I struggled with math throughout my childhood, constantly felt inadequate compared to my peers, and cried in the corner of my classroom often. I wholeheartedly relate to learners who reach their threshold of learning frustration, particularly as it pertains to mathematical conceptualization and automaticity. It was not until I found a method of cognition and technique (visualization) that I was truly able to find meaning and, thus, joy, in math. Learners who face similar struggles as I did, often give up, signaling a need for personalized instruction and, quite possibly, a formal diagnosis of Dyscalculia. Here, I will provide insight into the diagnostic definition, overt and covert symptoms, and effective strategies to help learners find their way towards mathematical confidence and, ultimately, feelings of success.

What is Dyscalculia?

Unfortunately, Dyscalculia is misunderstood and unknown to the general public which is one of the reasons that it goes undetected. So what exactly is Dyscalculia? According to understood.org, “Dyscalculia is a condition that makes it hard to do math and tasks that involve math. It’s not as well known or as understood as dyslexia. But some experts believe it’s just as common. That means an estimated 5 to 10 percent of people might have dyscalculia.”

It was not until I found a method of cognition and technique (visualization) that I was truly able to find meaning and, thus, joy, in math.

What are the symptoms?

As clearly stated on LDA America, “(Dyscalculia) Affects a person’s ability to understand numbers and learn math facts. Individuals with this type of learning disability demonstrate impaired math calculation skills and difficulty understanding numbers and math facts. Dyscalculia is associated with weaknesses in fundamental number representation and processing, which results in difficulties with quantifying sets without counting, using nonverbal processes to complete simple numerical operations, and estimating relative magnitudes of sets. Because these math skills are necessary for higher-level math problem solving, quantitative reasoning is likely impaired for these individuals.”

Common symptoms of Dyscalculia include difficulties with:

  • Seeing how numbers fit together 
  • Counting
  • Calculating 
  • Recalling math facts, like 3 + 2 = 5
  • Using concepts like “less than” 
  • Using symbols like + and – 
  • Telling left from right 
  • Reading a clock 
  • Working with dollars and coins
  • Analyzing numerical data, graphs, charts

If you, as a caregiver and/or educator, would like to learn even more about the symptoms of dyscalculia, please visit either dyscalculia.org or childmind.org.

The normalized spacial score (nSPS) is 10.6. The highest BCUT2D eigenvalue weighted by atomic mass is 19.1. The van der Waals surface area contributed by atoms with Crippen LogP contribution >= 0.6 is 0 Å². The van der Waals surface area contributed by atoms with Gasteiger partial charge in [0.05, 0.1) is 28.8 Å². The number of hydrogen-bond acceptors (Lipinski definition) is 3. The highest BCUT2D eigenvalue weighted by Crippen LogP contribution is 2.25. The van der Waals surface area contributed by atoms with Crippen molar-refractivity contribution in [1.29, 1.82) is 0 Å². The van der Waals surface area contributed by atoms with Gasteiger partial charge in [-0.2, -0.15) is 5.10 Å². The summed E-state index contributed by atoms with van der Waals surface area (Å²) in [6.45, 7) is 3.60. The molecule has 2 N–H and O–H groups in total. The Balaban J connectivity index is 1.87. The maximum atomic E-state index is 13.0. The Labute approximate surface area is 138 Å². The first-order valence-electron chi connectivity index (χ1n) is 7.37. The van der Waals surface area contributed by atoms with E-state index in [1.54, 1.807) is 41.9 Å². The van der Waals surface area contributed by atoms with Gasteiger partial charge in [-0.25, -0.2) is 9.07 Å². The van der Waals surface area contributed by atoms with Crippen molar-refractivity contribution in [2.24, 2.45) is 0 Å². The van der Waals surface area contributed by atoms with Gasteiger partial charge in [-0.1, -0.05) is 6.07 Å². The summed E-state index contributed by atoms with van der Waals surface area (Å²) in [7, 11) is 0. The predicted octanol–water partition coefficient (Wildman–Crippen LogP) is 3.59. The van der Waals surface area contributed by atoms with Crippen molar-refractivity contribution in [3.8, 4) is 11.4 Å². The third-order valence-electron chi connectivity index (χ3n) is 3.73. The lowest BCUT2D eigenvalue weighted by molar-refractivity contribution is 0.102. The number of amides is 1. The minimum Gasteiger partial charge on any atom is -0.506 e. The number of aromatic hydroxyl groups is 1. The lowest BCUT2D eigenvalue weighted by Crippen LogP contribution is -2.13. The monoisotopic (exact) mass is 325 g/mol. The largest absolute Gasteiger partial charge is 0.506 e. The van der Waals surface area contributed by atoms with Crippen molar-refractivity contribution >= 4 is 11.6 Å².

Unfortunately, Dyscalculia is misunderstood and unknown to the general public which is one of the reasons that it goes undetected.

How can you support learners with Dyscalculia?

There are many studies substantiating the efficacy of multisensory, evidence-based practices in strengthening the underlying foundation and application of mathematical skills thereof. Curriculums such as Making Math Real, Touch Math, and Mathematical Mindset Some of these explicit strategies include, but are not limited to:

  • Manipulatives such as blocks, number lines, and other tools to visualize how to solve math problems 
  • Explicitly develop working memory, concept imagery, growth mindset and self-regulation skills to bolster processing foundation 
  • Advocate for extra time for tests and other tasks that involve math 
  • Allow access to technology like calculators and math apps to help make math easier to navigate
  • Play card, board and virtual learning games to develop problem-solving skills and a positive association to thinking mathematically
  • Incorporate mental math organically into daily conversations when you are having dinner, driving in the car, and so forth

Some learners are unresponsive to the above or make slower progress than one would anticipate. This lack of receptivity is the feedback that you need to reach out to your pediatrician and/or psychologist to explore the possibility of a Dyscalculia diagnosis as well as recommendations for placing them on the path towards their potential. 

There are many layers of processing, executive functioning, and problem-solving skills that equally contribute to and, thus, are involved in one’s ability to reach a level of mathematical independence. We must establish a strong framework for learners to stand upon before expecting them to lean into discomfort and then rise above adversity. It is imperative to keep in mind that math may never be easy for learners like me, but it certainly can become less daunting and more enjoyable with the right strategies and an open mindset in place.